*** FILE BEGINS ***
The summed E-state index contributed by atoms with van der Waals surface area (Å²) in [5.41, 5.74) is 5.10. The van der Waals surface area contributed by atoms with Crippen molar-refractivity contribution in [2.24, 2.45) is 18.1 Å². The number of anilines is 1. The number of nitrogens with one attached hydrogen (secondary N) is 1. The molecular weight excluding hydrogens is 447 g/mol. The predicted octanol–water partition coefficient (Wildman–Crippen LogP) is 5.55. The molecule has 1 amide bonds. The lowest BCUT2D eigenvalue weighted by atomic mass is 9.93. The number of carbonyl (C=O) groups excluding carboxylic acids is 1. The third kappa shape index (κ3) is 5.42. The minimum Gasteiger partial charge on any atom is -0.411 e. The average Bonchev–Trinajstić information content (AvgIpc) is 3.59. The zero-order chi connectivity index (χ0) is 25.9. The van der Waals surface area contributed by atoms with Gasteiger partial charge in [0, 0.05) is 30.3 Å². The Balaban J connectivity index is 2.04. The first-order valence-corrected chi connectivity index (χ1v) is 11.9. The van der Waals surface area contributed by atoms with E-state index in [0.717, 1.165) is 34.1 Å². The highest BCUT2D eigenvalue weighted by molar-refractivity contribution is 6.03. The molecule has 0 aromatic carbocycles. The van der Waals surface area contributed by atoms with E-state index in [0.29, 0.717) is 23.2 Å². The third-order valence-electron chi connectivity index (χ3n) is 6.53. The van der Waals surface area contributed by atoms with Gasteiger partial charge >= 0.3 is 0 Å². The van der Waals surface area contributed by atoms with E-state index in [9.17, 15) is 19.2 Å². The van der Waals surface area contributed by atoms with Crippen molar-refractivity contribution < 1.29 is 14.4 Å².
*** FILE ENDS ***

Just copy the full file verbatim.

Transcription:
The summed E-state index contributed by atoms with van der Waals surface area (Å²) in [5.41, 5.74) is 5.10. The van der Waals surface area contributed by atoms with Crippen molar-refractivity contribution in [2.24, 2.45) is 18.1 Å². The number of anilines is 1. The number of nitrogens with one attached hydrogen (secondary N) is 1. The molecular weight excluding hydrogens is 447 g/mol. The predicted octanol–water partition coefficient (Wildman–Crippen LogP) is 5.55. The molecule has 1 amide bonds. The lowest BCUT2D eigenvalue weighted by atomic mass is 9.93. The number of carbonyl (C=O) groups excluding carboxylic acids is 1. The third kappa shape index (κ3) is 5.42. The minimum Gasteiger partial charge on any atom is -0.411 e. The average Bonchev–Trinajstić information content (AvgIpc) is 3.59. The zero-order chi connectivity index (χ0) is 25.9. The van der Waals surface area contributed by atoms with Gasteiger partial charge in [0, 0.05) is 30.3 Å². The Balaban J connectivity index is 2.04. The first-order valence-corrected chi connectivity index (χ1v) is 11.9. The van der Waals surface area contributed by atoms with E-state index in [0.717, 1.165) is 34.1 Å². The highest BCUT2D eigenvalue weighted by molar-refractivity contribution is 6.03. The molecule has 0 aromatic carbocycles. The van der Waals surface area contributed by atoms with E-state index in [0.29, 0.717) is 23.2 Å². The third-order valence-electron chi connectivity index (χ3n) is 6.53. The van der Waals surface area contributed by atoms with Gasteiger partial charge >= 0.3 is 0 Å². The van der Waals surface area contributed by atoms with E-state index in [9.17, 15) is 19.2 Å². The van der Waals surface area contributed by atoms with Crippen molar-refractivity contribution < 1.29 is 14.4 Å².